Death is often more difficult for the living, and especially horrific when suicide is the cause. Whenever I come across someone who approaches bereavement with any amount of optimism, I have to step back and take notice.
My daughter recently performed in the school talent show. I overheard Marnie McClure Doherty, the show’s director and a parent who happens to be an overall beautiful human being, telling another parent about the run she was planning to do on April 26. At the time, it was about two weeks away. She was concerned about how well she would do.
To look at her, you’d never imagine she’d have trouble doing anything at all. But as I flexed my eavesdropping muscles, I could tell the run had a higher purpose than a typical race. Then someone else started talking and she mentioned something about her brother dying, and I was crossing the street, so I missed the rest of her story.
On Facebook, I saw Marnie’s post about the race the day before she would run. On a site called Crowdrise.com, whose clever tagline is “If you don’t give back no one will like you,” she created a fundraiser, “Running for ADAA.”
The Anxiety and Depression Association of America (ADAA) is a 35-year-old nonprofit organization that began as a meeting of a small group of people in 1980, who founded the Phobia Society of America in White Plains, NY. The term “anxiety disorder” was instead referred to as phobias. In 2012, the organization became the ADAA because depression and anxiety go together like peanut butter and jelly for a lot of people.
Here is her brief story on Crowdrise:
Dear Friends and Family,
On February 5th, I lost my brother and only sibling, Jim McClure, to anxiety, depression and ultimately the taking of his own life. He was just 43 years old. I am thankful for all the wonderful childhood memories he gave me. His wife and our family are missing him terribly!
Anxiety disorders are the most common mental illness in the U.S., affecting 40 million adults in the United States age 18 and older (18% of U.S. population).
I am running my first half marathon in Long Branch, New Jersey on April 26th in Jim's memory and I am striving to make a significant contribution to the Anxiety and Depression Association of America. While I pray that Jim is now at peace, I am hopeful that more research will improve the lives of the millions afflicted with this painful condition. Thank you for reading and thanks in advance for donating!!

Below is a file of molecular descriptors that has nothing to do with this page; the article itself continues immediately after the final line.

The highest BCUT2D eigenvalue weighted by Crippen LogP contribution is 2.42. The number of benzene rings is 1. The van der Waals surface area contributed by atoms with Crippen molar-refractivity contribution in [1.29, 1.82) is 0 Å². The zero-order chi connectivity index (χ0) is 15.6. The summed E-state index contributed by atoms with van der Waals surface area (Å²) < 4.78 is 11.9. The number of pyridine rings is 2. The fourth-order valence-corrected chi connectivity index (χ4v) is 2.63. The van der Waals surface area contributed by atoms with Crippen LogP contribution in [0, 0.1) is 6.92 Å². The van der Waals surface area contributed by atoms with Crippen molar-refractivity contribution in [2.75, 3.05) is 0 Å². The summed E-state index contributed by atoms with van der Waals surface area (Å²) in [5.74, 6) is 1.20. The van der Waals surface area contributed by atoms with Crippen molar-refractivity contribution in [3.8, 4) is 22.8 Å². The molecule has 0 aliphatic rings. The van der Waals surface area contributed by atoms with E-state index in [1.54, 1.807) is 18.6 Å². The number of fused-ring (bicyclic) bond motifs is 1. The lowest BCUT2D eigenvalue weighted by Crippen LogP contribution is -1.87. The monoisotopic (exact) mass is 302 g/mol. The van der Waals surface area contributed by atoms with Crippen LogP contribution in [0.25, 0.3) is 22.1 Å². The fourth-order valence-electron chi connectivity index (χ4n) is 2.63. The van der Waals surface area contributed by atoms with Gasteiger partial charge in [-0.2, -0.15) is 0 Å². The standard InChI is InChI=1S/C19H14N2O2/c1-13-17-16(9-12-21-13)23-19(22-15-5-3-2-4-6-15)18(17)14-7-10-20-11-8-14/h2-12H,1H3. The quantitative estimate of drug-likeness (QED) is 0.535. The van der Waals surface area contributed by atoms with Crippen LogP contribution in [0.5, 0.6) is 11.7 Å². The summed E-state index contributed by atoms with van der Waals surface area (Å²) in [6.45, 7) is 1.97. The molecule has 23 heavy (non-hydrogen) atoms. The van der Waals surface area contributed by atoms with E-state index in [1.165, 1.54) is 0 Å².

Three days after her run, another friend commented on Marnie’s post, “Congrats on your AMAZING run!! For those that don't know, Marnie McClure Doherty finished in the top 4% in her age group (11th out of 281)! More importantly, she raised over $10,000 for ADAA in memory of her brother Jim! Impressive and inspirational.”
Wow, I thought, she’s in her late 40s like me, and she ran 13 miles faster than most of the people who ran with her. “I started running a few months before my wedding 20 years ago as a way to keep weight off,” she says. “I was a soccer player in middle school through college, so in my mind, long-distance running was boring and arduous, but it worked! I ran a few races over the years, but never longer than a 10k. The half marathon is twice that distance!
“I was very nervous about completing the race because during my long training runs, I would get cramps in my calves around 10 or 11 miles every time. I was dehydrated! When I felt the pain during the race, I drank Gatorade from one of the many volunteers, and all was remedied.”
But being hydrated also meant more tears.
“I thought of Jim many times during the race,” she says. “When I first took off I was happy I was wearing sunglasses because I was instantly emotional, which took me by surprise. The combination of finally being there and all my nerves about finishing and dedicating this big event to him really got me.
“Physically, I felt great and was very quickly relaxed and totally in sync with the pacer I started with. People who volunteer to run races holding signs with times on them to help other runners are saints! I was able to finish under the pacer time by 30 seconds---much faster than I had run during any of my training.”
Marnie’s running tip of the month: Train in very steep terrain and then run a flat race.
As for her brother, Jim, who also made her chuckle at the thought of how much he hated exercise and was probably wondering why she would suffer through such a long run, he had anxiety as early as preschool.
“My mom had to literally peel him off of her leg each morning she dropped him off at school,” she says. “His fear of failure was so intense throughout his life that the thought of completing any large task was often too much for him. He would quit most things that required any kind of stamina in order to not feel the embarrassment of failure. It was hard to watch because he was very smart and gifted with incredible mechanical skills.”
At 13 or 14, he began self-medicating and struggled with alcoholism until his early 30s, when he met his future wife. It is alarming to hear that he got sober, his addiction was replaced with prescription drugs, and yet, Marnie says, "His anxiety coupled with depression continued to cripple him."
The worst part is that he left no clues about what moved him to give up. “It's impossible to know what he was going through at the very end because he didn't leave us a note. All we can hope is that he's finally at peace and not having to endure the incredible burden of his demons any longer.”
Marnie added, “The reason I chose the Anxiety and Depression Association as the beneficiary of my half marathon fundraising is that I wanted to contribute to helping those afflicted with all that pain to find happiness and fulfillment in all the beauty that life has to offer.”